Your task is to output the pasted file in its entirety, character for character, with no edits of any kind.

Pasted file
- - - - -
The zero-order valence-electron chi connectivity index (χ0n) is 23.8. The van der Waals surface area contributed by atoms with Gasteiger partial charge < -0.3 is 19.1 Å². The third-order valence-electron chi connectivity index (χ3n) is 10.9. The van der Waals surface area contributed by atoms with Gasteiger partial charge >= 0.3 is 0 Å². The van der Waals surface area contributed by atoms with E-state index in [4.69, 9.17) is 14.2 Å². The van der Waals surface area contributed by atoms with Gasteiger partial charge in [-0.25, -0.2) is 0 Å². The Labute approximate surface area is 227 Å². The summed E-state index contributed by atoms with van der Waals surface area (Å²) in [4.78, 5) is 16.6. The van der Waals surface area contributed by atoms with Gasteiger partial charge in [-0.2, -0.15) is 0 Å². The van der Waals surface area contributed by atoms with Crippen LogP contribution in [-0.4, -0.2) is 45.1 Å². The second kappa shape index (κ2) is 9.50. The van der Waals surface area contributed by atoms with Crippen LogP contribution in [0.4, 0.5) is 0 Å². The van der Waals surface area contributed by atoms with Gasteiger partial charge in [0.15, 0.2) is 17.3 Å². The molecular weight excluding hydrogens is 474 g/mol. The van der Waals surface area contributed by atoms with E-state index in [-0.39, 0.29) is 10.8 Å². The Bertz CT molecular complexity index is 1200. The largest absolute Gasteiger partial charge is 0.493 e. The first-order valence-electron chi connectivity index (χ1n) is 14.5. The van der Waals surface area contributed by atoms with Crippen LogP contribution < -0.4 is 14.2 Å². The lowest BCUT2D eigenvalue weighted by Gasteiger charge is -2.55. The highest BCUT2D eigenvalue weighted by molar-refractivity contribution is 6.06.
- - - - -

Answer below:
The zero-order valence-electron chi connectivity index (χ0n) is 23.8. The van der Waals surface area contributed by atoms with Gasteiger partial charge < -0.3 is 19.1 Å². The third-order valence-electron chi connectivity index (χ3n) is 10.9. The van der Waals surface area contributed by atoms with Gasteiger partial charge >= 0.3 is 0 Å². The van der Waals surface area contributed by atoms with E-state index in [4.69, 9.17) is 14.2 Å². The van der Waals surface area contributed by atoms with Gasteiger partial charge in [-0.25, -0.2) is 0 Å². The Labute approximate surface area is 227 Å². The summed E-state index contributed by atoms with van der Waals surface area (Å²) in [4.78, 5) is 16.6. The van der Waals surface area contributed by atoms with Gasteiger partial charge in [-0.2, -0.15) is 0 Å². The van der Waals surface area contributed by atoms with Crippen LogP contribution in [-0.4, -0.2) is 45.1 Å². The second kappa shape index (κ2) is 9.50. The van der Waals surface area contributed by atoms with Crippen LogP contribution in [0.4, 0.5) is 0 Å². The van der Waals surface area contributed by atoms with Gasteiger partial charge in [0.15, 0.2) is 17.3 Å². The molecular weight excluding hydrogens is 474 g/mol. The van der Waals surface area contributed by atoms with E-state index in [-0.39, 0.29) is 10.8 Å². The Bertz CT molecular complexity index is 1200. The largest absolute Gasteiger partial charge is 0.493 e. The first-order valence-electron chi connectivity index (χ1n) is 14.5. The van der Waals surface area contributed by atoms with Crippen LogP contribution < -0.4 is 14.2 Å². The lowest BCUT2D eigenvalue weighted by Gasteiger charge is -2.55. The highest BCUT2D eigenvalue weighted by molar-refractivity contribution is 6.06.